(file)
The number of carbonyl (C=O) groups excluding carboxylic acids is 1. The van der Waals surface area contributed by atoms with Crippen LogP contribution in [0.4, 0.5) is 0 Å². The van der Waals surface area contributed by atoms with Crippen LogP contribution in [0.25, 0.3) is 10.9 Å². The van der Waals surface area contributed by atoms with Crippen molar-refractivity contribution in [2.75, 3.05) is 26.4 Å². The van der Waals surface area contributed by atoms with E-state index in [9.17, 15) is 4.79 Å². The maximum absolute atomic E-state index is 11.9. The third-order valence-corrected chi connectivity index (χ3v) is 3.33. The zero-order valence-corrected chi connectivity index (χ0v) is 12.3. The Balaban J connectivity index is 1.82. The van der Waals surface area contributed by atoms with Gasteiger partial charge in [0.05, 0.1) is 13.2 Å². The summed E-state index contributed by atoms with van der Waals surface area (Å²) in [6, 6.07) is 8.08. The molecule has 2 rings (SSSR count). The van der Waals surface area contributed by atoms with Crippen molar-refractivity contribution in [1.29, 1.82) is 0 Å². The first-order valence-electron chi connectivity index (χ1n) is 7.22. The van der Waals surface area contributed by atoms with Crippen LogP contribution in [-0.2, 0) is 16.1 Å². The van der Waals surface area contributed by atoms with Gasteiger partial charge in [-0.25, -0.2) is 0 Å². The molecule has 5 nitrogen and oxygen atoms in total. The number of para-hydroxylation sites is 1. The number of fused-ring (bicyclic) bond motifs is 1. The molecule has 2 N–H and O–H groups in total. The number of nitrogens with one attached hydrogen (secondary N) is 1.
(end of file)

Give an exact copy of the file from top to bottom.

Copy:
The number of carbonyl (C=O) groups excluding carboxylic acids is 1. The van der Waals surface area contributed by atoms with Crippen LogP contribution in [0.4, 0.5) is 0 Å². The van der Waals surface area contributed by atoms with Crippen LogP contribution in [0.25, 0.3) is 10.9 Å². The van der Waals surface area contributed by atoms with Crippen molar-refractivity contribution in [2.75, 3.05) is 26.4 Å². The van der Waals surface area contributed by atoms with E-state index in [9.17, 15) is 4.79 Å². The maximum absolute atomic E-state index is 11.9. The third-order valence-corrected chi connectivity index (χ3v) is 3.33. The zero-order valence-corrected chi connectivity index (χ0v) is 12.3. The Balaban J connectivity index is 1.82. The van der Waals surface area contributed by atoms with Gasteiger partial charge in [0.05, 0.1) is 13.2 Å². The summed E-state index contributed by atoms with van der Waals surface area (Å²) in [6, 6.07) is 8.08. The molecule has 2 rings (SSSR count). The van der Waals surface area contributed by atoms with Crippen molar-refractivity contribution in [1.29, 1.82) is 0 Å². The first-order valence-electron chi connectivity index (χ1n) is 7.22. The van der Waals surface area contributed by atoms with Crippen LogP contribution in [-0.2, 0) is 16.1 Å². The van der Waals surface area contributed by atoms with Gasteiger partial charge in [-0.25, -0.2) is 0 Å². The molecule has 5 nitrogen and oxygen atoms in total. The number of para-hydroxylation sites is 1. The number of fused-ring (bicyclic) bond motifs is 1. The molecule has 2 N–H and O–H groups in total. The number of nitrogens with one attached hydrogen (secondary N) is 1.